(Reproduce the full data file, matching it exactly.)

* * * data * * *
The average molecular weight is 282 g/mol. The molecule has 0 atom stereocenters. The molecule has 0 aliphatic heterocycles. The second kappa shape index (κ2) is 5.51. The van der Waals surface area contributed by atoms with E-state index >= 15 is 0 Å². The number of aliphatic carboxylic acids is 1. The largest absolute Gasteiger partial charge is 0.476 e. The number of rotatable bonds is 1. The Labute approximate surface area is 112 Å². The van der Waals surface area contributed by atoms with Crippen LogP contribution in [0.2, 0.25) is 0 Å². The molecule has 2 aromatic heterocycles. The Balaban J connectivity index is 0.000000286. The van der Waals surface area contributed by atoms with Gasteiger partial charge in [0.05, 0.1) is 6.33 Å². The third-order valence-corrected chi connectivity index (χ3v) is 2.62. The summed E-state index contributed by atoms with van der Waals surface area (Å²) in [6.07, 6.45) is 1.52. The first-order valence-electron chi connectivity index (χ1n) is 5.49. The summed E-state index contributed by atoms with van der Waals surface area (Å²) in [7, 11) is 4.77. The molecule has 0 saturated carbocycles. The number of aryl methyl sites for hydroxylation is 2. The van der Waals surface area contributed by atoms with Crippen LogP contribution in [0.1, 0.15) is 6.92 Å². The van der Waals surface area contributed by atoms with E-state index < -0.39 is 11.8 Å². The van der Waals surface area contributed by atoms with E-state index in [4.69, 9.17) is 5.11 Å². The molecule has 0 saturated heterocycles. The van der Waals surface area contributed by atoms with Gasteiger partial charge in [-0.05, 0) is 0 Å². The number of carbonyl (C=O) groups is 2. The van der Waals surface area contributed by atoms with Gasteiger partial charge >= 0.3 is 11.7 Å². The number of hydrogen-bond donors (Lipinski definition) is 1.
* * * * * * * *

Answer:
The average molecular weight is 282 g/mol. The molecule has 0 atom stereocenters. The molecule has 0 aliphatic heterocycles. The second kappa shape index (κ2) is 5.51. The van der Waals surface area contributed by atoms with E-state index >= 15 is 0 Å². The number of aliphatic carboxylic acids is 1. The largest absolute Gasteiger partial charge is 0.476 e. The number of rotatable bonds is 1. The Labute approximate surface area is 112 Å². The van der Waals surface area contributed by atoms with Crippen LogP contribution in [0.2, 0.25) is 0 Å². The molecule has 2 aromatic heterocycles. The Balaban J connectivity index is 0.000000286. The van der Waals surface area contributed by atoms with Gasteiger partial charge in [0.05, 0.1) is 6.33 Å². The third-order valence-corrected chi connectivity index (χ3v) is 2.62. The summed E-state index contributed by atoms with van der Waals surface area (Å²) in [6.07, 6.45) is 1.52. The first-order valence-electron chi connectivity index (χ1n) is 5.49. The summed E-state index contributed by atoms with van der Waals surface area (Å²) in [7, 11) is 4.77. The molecule has 0 saturated carbocycles. The number of aryl methyl sites for hydroxylation is 2. The van der Waals surface area contributed by atoms with Crippen LogP contribution in [0.1, 0.15) is 6.92 Å². The van der Waals surface area contributed by atoms with E-state index < -0.39 is 11.8 Å². The van der Waals surface area contributed by atoms with E-state index in [4.69, 9.17) is 5.11 Å². The molecule has 0 saturated heterocycles. The van der Waals surface area contributed by atoms with Gasteiger partial charge in [-0.05, 0) is 0 Å². The number of carbonyl (C=O) groups is 2. The van der Waals surface area contributed by atoms with Gasteiger partial charge >= 0.3 is 11.7 Å². The number of hydrogen-bond donors (Lipinski definition) is 1.